Instead of thinking of ACTS OF VENGEANCE as the new one from DTV action master Isaac Florentine, I recommend viwing it as the new Antonio Banderas, and oh shit Isaac Florentine directed this! Held to the standards of Florentine’s amazing UNDISPUTED 2, 3 and 4, NINJA 1 and 2 or other Scott Adkins vehicles it can’t really compete. But for a non-martial artist Banderas has some good fights, and it has a nice, weird revenge story for him to sink his actor teeth into.
He plays Frank Valera, a successful defense attorney who, like all workaholic dads in movies, promises to be at his daughter (Lillian Blankenship, SECURITY)’s talent show where she’s singing a song specifically for him but he stays at work too long and gets there after it’s over and feels like a piece of shit and emotionally watches the cell phone video of her singing and tries to call to apologize to his wife (Cristina Serafini, DAY OF THE DEAD: BLOODLINE) but man did he fuck up, this guy.
(For what it’s worth, most of the delay was caused by gridlock, and he was honking his horn alot. It was mostly out of his control.)
But he never sees his wife and daughter again. They’re found murdered. At the funeral his father-in-law (a mean cameo by Robert Forster [UNCLE SAM]) basically tells him to go fuck himself and never even think of talking to him at any point ever. The police (specifically Johnathon Schaech of ROAD HOUSE 2: LAST CALL fame) don’t have any leads, and it’s expensive to rent three billboards about it so instead he goes to a bar and gets drunk and wanders downstairs where there’s some underground fighting going on. (It would be amazing if Boyka or any other UNDISPUTED character was seen in the cage, but no dice.) Here he learns that a good way to deal with his grief is to provoke the fighters into beating the holy hell out of him.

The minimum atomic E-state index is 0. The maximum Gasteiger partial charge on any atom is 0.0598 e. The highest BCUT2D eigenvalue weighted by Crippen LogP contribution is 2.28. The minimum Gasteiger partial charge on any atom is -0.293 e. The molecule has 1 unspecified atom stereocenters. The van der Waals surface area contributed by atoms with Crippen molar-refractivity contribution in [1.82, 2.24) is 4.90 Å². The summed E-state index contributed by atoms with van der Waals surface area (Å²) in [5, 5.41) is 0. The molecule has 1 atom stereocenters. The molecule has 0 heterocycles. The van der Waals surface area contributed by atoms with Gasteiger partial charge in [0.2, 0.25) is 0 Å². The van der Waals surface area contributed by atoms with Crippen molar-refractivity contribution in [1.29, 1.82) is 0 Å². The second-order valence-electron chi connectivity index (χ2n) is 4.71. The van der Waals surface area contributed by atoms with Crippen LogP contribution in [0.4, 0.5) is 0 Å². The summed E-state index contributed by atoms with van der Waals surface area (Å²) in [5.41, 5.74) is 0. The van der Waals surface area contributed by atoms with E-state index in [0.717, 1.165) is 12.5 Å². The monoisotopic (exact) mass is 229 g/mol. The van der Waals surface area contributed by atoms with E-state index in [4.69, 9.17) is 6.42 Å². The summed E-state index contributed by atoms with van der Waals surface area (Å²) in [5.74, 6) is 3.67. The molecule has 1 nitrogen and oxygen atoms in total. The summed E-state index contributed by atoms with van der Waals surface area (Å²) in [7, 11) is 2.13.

I told you it got a little weird. And how bout this: after using a copy of Meditations by Marcus Aurelius to plug a stab wound, Frank becomes enamored with the philosophy of Stoicism and vows not to speak another word until he avenges his family. In his life as an attorney he’s contributed more than his fair share of jibber-jabber – over four times the average, according to the figures he gives in voiceover narration – and now he learns that “Good things do happen when you shut the fuck up for a minute or two.”
In fact, shutting the fuck up for a minute or two seems to give him super-human hearing abilities a little like Daredevil, which is completely absurd on a literal level but also kinda poetic in my opinion. If you stop trying to be the center of attention, stop telling, stop splaining, start listening and focusing and paying attention, suddenly you have access to facets of the world you have always ignored.
And by the way, he never lays out any rules, but he doesn’t cheat. No sign language, no charades, no Pictionary. Frank just interacts with people who are okay just talking to him and looking at his grim expressions. Maybe an occasional slight nod for “goodbye” because shit is too serious right now for waving.